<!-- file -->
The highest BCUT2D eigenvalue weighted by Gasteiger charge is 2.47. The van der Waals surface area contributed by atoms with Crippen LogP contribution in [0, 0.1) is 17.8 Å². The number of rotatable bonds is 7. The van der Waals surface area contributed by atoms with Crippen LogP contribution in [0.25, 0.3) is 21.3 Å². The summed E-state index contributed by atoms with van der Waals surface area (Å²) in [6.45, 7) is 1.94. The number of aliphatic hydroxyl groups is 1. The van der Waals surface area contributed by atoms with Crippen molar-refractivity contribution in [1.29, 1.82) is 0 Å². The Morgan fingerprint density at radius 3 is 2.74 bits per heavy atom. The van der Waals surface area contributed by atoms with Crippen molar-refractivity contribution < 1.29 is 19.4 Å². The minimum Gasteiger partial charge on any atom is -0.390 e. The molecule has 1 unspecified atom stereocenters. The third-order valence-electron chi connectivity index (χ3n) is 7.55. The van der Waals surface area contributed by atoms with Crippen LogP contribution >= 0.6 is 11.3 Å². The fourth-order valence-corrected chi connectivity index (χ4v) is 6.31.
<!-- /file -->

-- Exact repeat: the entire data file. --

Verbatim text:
The highest BCUT2D eigenvalue weighted by Gasteiger charge is 2.47. The van der Waals surface area contributed by atoms with Crippen LogP contribution in [0, 0.1) is 17.8 Å². The number of rotatable bonds is 7. The van der Waals surface area contributed by atoms with Crippen LogP contribution in [0.25, 0.3) is 21.3 Å². The summed E-state index contributed by atoms with van der Waals surface area (Å²) in [6.45, 7) is 1.94. The number of aliphatic hydroxyl groups is 1. The van der Waals surface area contributed by atoms with Crippen molar-refractivity contribution in [1.29, 1.82) is 0 Å². The Morgan fingerprint density at radius 3 is 2.74 bits per heavy atom. The van der Waals surface area contributed by atoms with Crippen molar-refractivity contribution < 1.29 is 19.4 Å². The minimum Gasteiger partial charge on any atom is -0.390 e. The molecule has 1 unspecified atom stereocenters. The third-order valence-electron chi connectivity index (χ3n) is 7.55. The van der Waals surface area contributed by atoms with Crippen LogP contribution >= 0.6 is 11.3 Å². The fourth-order valence-corrected chi connectivity index (χ4v) is 6.31.